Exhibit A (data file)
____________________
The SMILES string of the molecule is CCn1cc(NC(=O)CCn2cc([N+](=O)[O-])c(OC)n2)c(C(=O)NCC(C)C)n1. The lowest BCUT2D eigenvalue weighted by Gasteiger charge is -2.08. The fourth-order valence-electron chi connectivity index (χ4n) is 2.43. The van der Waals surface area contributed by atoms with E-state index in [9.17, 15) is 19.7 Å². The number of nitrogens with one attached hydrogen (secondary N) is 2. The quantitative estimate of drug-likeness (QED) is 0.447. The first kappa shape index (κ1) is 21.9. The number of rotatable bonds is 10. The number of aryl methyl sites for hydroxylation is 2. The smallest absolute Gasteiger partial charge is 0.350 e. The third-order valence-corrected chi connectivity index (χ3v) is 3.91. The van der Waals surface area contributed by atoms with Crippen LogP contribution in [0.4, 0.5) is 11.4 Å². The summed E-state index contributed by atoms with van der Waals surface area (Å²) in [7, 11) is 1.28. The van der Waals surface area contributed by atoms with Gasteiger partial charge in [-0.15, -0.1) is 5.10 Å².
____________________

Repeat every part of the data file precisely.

The SMILES string of the molecule is CCn1cc(NC(=O)CCn2cc([N+](=O)[O-])c(OC)n2)c(C(=O)NCC(C)C)n1. The lowest BCUT2D eigenvalue weighted by Gasteiger charge is -2.08. The fourth-order valence-electron chi connectivity index (χ4n) is 2.43. The van der Waals surface area contributed by atoms with E-state index in [9.17, 15) is 19.7 Å². The number of nitrogens with one attached hydrogen (secondary N) is 2. The quantitative estimate of drug-likeness (QED) is 0.447. The first kappa shape index (κ1) is 21.9. The number of rotatable bonds is 10. The number of aryl methyl sites for hydroxylation is 2. The smallest absolute Gasteiger partial charge is 0.350 e. The third-order valence-corrected chi connectivity index (χ3v) is 3.91. The van der Waals surface area contributed by atoms with Crippen LogP contribution in [0.4, 0.5) is 11.4 Å². The summed E-state index contributed by atoms with van der Waals surface area (Å²) in [7, 11) is 1.28. The van der Waals surface area contributed by atoms with Gasteiger partial charge in [-0.15, -0.1) is 5.10 Å².